Window on the World
2001, I dropped the gear in Drive and launched out
On the road, no landfall planned before late August.
Those not tube-addicts will understand how, absent
A shaken call from a friend reporting the first strike,
One nauseated witness fewer would have seen, no,
Felt in his gut both deathbolts and the dual collapse.
Felt through the media—TV, Net, and, before
Blackout, cell phones. Somehow I got through to friends,
None of them missing but all choked by poison gas,
Paralyzed speechless with the inconceivable.
Because the dead disown inflated claims, I have to
Question several statements made about the towers:
"An architectural masterpiece." No, they were tall, some
High-rises elsewhere taller, and many better designed.
"The hub of U.S. geopolitics and trade."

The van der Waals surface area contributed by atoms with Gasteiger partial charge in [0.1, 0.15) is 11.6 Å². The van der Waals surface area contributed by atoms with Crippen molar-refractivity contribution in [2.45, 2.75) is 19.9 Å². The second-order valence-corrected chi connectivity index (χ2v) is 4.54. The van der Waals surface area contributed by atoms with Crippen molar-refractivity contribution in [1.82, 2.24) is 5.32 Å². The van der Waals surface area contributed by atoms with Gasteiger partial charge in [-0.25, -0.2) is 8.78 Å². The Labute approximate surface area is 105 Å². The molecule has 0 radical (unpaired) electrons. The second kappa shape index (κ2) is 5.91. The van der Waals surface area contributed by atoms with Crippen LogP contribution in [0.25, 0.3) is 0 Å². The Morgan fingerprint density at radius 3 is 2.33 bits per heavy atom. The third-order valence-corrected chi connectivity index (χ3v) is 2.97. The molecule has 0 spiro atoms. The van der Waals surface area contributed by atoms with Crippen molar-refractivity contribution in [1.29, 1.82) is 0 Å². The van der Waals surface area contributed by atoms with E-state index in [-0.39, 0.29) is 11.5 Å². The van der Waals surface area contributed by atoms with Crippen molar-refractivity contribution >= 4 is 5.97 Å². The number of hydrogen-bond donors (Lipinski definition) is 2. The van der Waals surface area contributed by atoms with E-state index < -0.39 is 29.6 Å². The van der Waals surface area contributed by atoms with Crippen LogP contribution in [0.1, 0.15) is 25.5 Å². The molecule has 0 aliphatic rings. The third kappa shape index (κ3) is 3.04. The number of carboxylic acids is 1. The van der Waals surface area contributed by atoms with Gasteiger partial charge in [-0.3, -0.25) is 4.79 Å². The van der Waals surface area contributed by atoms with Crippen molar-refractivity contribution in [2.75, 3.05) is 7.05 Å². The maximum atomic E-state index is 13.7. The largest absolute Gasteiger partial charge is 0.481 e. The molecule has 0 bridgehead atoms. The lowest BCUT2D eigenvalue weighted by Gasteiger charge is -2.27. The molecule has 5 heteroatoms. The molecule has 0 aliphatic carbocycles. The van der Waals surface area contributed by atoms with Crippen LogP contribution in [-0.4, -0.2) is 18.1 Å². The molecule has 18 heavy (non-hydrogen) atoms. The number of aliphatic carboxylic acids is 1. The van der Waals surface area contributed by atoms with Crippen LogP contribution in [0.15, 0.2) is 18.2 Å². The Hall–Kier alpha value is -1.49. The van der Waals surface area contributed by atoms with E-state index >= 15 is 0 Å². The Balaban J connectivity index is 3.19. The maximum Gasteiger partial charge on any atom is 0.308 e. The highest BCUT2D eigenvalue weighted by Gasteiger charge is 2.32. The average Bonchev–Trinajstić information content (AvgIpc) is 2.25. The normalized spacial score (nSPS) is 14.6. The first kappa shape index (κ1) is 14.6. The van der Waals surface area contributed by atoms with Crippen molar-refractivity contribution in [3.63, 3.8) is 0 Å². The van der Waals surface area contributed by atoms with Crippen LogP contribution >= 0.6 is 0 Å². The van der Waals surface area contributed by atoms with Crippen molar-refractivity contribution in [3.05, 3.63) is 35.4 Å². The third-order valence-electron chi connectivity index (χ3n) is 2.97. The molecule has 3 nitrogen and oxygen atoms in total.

No, few that worked there qualified as global players.
"Site of the first homeland attack since Independence."
No, see 1812, the Civil War, Pearl Harbor.
"The modern era's worst disaster." No, consider
Stalingrad, Dresden, Hiroshima, the Holocaust.
Alfred Corn's 10th book of poems, Tables, will be published this January. He spent the earlier part of this year as a visiting fellow at Clare Hall, Cambridge, working on a new version of Rilke's Duino Elegies.
Clickhere to visit Robert Pinsky's Favorite Poem Project site.To submit poetry to Slate, send up to five poems and a self-addressed, stamped envelope to: Robert Pinsky, Slate Magazine, Boston University, 236 Bay State Road, Boston, MA, 02215.